And, just to annoy half of the regular readers of the blog, I have yet another parable.
I work in an office next to another guy who is a lot like me, particularly in three respects:
 he and I both have rather expensive computers in our offices due to the kind of work we have to do
 he and I both have the same boss, who is the founder of the company
 he and I both drink Diet Cokes whilst doing what we do all day
Now, all the IT resources reading this blog just flinched because you shouldn’t drink Cokes (Diet or Leaded) whilst working with very expensive computer equipment – we all know that. In fact, I’d go so far as to say that we have no excuse for not knowing that. But the guy next door to me and I do it to live dangerously. We have deceived ourselves into believing that the consequences of drinking a Coke at your desk while using electronic equipment are minimal because we are more careful than most people, and we screw the tops back on between swigs.
However, yesterday we both got to work at the same time, logged into our workcenters, and by some quirk of fate both began reading this amazing blog entry by Scrappleface – Diet Cokes in hands.
And, as the wise would predict, we both gushed Diet Coke onto – and into – out expensive laptop computers with expensive docking equipment and various peripherals. In simultaneous speed-dials, Bill Hubbs (my neighbor) got IT first and said this:
“Listen guys: I know it’s against company policy, but I was drinking Coke while – yes, Diet Coke – I was drinking a Coke while reading Scrappleface this morning, and – yes, haha, yes, it’s very funny – look: I spit Coke into my laptop and I think I’m in serious trouble. I can’t fix it myself, and I need help – you’re the only ones who can help me.”
In the meantime, because I’m always the example in my examples, I took the rest of my Coke and placed it sideways on my laptop, and then called IT to say this:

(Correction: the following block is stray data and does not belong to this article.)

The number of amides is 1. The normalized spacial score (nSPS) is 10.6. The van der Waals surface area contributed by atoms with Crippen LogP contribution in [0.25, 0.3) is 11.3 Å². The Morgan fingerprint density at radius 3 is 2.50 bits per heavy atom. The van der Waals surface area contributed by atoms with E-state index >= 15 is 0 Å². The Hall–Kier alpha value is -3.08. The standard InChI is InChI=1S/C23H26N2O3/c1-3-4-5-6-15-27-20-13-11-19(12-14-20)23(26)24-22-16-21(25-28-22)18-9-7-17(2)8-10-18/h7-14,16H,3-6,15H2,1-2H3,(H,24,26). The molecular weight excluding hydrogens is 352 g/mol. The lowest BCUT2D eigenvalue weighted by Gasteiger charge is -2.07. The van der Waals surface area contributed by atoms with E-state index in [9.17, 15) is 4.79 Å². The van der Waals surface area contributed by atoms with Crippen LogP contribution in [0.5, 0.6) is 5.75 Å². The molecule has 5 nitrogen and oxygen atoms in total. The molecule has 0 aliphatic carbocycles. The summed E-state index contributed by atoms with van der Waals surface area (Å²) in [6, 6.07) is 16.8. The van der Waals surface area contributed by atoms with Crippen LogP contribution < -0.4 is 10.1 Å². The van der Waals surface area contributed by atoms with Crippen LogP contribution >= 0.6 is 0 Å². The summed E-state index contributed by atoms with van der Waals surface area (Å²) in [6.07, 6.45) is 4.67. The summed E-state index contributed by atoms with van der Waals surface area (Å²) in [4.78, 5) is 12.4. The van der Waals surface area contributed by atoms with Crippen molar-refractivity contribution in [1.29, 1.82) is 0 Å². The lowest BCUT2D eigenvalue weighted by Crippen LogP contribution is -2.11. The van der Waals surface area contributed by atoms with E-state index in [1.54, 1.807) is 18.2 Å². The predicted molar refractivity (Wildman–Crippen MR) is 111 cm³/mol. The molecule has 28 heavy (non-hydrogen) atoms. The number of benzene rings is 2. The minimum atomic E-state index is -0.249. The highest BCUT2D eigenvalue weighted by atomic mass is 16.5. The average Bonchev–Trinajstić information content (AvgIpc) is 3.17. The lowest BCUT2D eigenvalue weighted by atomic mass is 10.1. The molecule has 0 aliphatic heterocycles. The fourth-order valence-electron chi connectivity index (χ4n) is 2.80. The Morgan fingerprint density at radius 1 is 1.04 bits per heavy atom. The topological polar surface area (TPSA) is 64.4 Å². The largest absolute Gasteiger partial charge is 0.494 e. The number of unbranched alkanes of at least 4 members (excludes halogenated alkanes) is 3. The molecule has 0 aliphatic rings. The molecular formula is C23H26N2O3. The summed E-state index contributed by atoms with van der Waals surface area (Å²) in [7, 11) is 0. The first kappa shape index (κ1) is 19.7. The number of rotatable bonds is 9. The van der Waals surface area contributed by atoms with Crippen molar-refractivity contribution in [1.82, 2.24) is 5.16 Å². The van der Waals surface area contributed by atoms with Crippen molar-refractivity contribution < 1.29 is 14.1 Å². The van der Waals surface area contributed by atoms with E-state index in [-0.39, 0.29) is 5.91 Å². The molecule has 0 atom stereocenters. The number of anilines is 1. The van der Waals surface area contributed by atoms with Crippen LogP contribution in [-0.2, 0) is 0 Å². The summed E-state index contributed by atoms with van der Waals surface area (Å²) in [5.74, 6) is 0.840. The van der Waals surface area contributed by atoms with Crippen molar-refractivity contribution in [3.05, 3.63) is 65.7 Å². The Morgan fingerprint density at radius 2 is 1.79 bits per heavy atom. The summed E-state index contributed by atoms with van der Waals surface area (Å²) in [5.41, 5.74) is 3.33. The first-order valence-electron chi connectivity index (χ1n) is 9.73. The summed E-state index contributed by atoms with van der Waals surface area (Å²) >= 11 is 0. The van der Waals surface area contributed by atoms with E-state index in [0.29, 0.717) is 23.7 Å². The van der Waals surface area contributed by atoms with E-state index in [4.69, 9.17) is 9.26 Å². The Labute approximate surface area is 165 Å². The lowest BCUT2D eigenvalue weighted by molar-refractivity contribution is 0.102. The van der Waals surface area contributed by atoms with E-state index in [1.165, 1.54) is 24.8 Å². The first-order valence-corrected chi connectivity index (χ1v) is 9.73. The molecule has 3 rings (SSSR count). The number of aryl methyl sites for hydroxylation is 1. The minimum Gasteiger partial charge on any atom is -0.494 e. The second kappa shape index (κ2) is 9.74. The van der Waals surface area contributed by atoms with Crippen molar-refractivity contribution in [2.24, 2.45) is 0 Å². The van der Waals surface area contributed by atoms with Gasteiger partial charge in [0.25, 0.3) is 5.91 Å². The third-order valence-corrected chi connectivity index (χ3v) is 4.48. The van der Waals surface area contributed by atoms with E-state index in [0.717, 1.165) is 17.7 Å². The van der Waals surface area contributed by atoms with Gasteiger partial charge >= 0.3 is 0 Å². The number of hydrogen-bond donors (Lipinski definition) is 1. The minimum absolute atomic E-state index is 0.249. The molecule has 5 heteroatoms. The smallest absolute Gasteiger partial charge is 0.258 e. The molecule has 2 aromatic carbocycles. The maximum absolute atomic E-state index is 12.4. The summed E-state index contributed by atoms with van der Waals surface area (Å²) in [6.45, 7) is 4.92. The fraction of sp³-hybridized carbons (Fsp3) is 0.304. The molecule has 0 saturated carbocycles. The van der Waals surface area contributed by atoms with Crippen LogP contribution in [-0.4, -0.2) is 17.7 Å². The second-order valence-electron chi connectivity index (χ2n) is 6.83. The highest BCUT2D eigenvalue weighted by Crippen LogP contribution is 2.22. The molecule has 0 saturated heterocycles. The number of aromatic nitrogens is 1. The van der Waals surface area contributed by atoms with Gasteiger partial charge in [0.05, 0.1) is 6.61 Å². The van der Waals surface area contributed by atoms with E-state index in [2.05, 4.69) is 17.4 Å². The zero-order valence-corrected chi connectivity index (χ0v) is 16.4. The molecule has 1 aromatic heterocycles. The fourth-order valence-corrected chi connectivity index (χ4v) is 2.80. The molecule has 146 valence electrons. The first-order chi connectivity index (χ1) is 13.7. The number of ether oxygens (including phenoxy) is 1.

“Cletus? You can’t believe what happened to me this morning. When I got to work today, I found someone had been
sleeping in my bed monkeying around in my office, and had dumped a Coke into my laptop. What? No, I haven’t read Scrappleface this morning – I have a laptop full of Coke. No, it’s not my fault – I should be able to leave my computer at work once in a while, shouldn’t I? And why is somebody in my office after hours – isn’t that weird? Well, if you can’t replace it right now I’m going home. Do you hear me?”
Well, in order to get a new laptop, one’s boss has to sign off on it, and Bill and I were sitting in our boss’ waiting room this morning, and Bill went in first. He told the boss what he told IT, and the boss said he’d get a new laptop – the company would pay for it – but that Bill had to stop drinking Cokes in his office. The Company would pay the price for this mistake, but Bill as a result had to reform his work habits. Bill thanked the boss profusely, and went back to work.
Then the boss called me into the office. He didn’t looked very pleased with me as he looked at the incident sheet from IT. He was concerned that what I said happened was not everything exactly as it happened.
Indignant, I said to the boss, “I don’t understand. What do you mean?”
The boss looked me square in the eye and said, “cent, I know you drink Coke in your office – Diet Coke, even though the rules say you shouldn’t. Are you sure you found your laptop in your office this way?”
I got a little edgy. “Are you calling me a liar?” That always works when you want to bully someone into believing your version of the facts, doesn’t it?
The boss frowned at me and turned his PC monitor to me. He had the parking lot security cam 1 on there, and he did some quick typing. The image blinked, then it started moving, then I saw my car roll into the lot. I looked at the time stamp, and it said 0723 AM – the time I was getting to work yesterday morning. The boss didn’t say anything.
The video showed me getting out of my car with a Diet Coke in one hand, and my laptop case in the other. There wasn’t much for me to say after that.
Then my boss said this:
“Cent, I’m the only one who could have helped you here, but not only did you break the rules about drinks, and destroy company property through negligence, and then lie to get out of it, clearly you do not want my help. Since that’s the case, you are fired for cause without severance. If you don’t want to work for me, I don’t want you to work for me. Sercurity is going to meet you outside my office, walk you to your office, help you pack it up, and then take it out of the building for you. Don’t come back. You’re fired.”
I would suggest that if this ever happened, my boss would be 100% just in his decision to fire me, 100% just in his decision to be merciful to Bill, and in neither case would the issue of justice or atonement be “feigned” – even though my boss was the one who established and designed the rules.